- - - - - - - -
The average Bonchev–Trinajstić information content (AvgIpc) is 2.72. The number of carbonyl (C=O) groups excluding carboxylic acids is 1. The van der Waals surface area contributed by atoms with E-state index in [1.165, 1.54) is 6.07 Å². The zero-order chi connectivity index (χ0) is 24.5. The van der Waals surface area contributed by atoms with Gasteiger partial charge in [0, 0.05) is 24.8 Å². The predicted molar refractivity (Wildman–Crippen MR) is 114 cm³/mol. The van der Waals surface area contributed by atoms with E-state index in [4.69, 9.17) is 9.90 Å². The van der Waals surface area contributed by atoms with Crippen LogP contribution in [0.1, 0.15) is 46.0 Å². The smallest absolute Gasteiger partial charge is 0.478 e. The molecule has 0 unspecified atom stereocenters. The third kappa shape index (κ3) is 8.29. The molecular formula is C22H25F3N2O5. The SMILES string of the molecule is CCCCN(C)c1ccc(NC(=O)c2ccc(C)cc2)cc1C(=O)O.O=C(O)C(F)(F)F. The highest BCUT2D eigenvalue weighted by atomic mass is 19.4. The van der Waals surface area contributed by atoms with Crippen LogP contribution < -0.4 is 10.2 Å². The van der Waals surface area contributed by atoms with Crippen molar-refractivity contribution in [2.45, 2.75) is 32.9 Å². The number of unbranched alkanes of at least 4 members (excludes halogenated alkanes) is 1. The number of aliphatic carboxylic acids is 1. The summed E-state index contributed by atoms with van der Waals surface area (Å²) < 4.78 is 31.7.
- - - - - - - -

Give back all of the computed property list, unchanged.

The average Bonchev–Trinajstić information content (AvgIpc) is 2.72. The number of carbonyl (C=O) groups excluding carboxylic acids is 1. The van der Waals surface area contributed by atoms with E-state index in [1.165, 1.54) is 6.07 Å². The zero-order chi connectivity index (χ0) is 24.5. The van der Waals surface area contributed by atoms with Gasteiger partial charge in [0, 0.05) is 24.8 Å². The predicted molar refractivity (Wildman–Crippen MR) is 114 cm³/mol. The van der Waals surface area contributed by atoms with E-state index in [4.69, 9.17) is 9.90 Å². The van der Waals surface area contributed by atoms with Crippen LogP contribution in [0.1, 0.15) is 46.0 Å². The smallest absolute Gasteiger partial charge is 0.478 e. The molecule has 0 unspecified atom stereocenters. The third kappa shape index (κ3) is 8.29. The molecular formula is C22H25F3N2O5. The SMILES string of the molecule is CCCCN(C)c1ccc(NC(=O)c2ccc(C)cc2)cc1C(=O)O.O=C(O)C(F)(F)F. The highest BCUT2D eigenvalue weighted by atomic mass is 19.4. The van der Waals surface area contributed by atoms with Crippen LogP contribution < -0.4 is 10.2 Å². The van der Waals surface area contributed by atoms with Crippen molar-refractivity contribution in [2.45, 2.75) is 32.9 Å². The number of unbranched alkanes of at least 4 members (excludes halogenated alkanes) is 1. The number of aliphatic carboxylic acids is 1. The summed E-state index contributed by atoms with van der Waals surface area (Å²) < 4.78 is 31.7.